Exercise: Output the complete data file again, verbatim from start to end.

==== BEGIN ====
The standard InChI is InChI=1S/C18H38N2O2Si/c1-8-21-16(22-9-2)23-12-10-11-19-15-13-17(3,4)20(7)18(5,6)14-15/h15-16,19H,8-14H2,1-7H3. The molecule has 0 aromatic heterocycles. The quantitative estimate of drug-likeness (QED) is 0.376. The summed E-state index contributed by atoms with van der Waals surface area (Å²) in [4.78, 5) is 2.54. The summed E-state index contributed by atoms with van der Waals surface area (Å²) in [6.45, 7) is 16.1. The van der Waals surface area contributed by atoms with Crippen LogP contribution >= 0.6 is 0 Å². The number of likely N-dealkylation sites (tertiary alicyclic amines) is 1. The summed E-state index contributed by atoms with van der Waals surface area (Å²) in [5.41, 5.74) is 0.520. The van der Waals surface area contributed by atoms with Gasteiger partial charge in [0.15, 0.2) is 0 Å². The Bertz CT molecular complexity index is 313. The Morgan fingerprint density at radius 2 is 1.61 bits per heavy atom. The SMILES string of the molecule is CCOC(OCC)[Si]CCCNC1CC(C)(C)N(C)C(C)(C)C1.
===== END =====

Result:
The standard InChI is InChI=1S/C18H38N2O2Si/c1-8-21-16(22-9-2)23-12-10-11-19-15-13-17(3,4)20(7)18(5,6)14-15/h15-16,19H,8-14H2,1-7H3. The molecule has 0 aromatic heterocycles. The quantitative estimate of drug-likeness (QED) is 0.376. The summed E-state index contributed by atoms with van der Waals surface area (Å²) in [4.78, 5) is 2.54. The summed E-state index contributed by atoms with van der Waals surface area (Å²) in [6.45, 7) is 16.1. The van der Waals surface area contributed by atoms with Crippen LogP contribution >= 0.6 is 0 Å². The number of likely N-dealkylation sites (tertiary alicyclic amines) is 1. The summed E-state index contributed by atoms with van der Waals surface area (Å²) in [5.41, 5.74) is 0.520. The van der Waals surface area contributed by atoms with Gasteiger partial charge in [0.15, 0.2) is 0 Å². The Bertz CT molecular complexity index is 313. The Morgan fingerprint density at radius 2 is 1.61 bits per heavy atom. The SMILES string of the molecule is CCOC(OCC)[Si]CCCNC1CC(C)(C)N(C)C(C)(C)C1.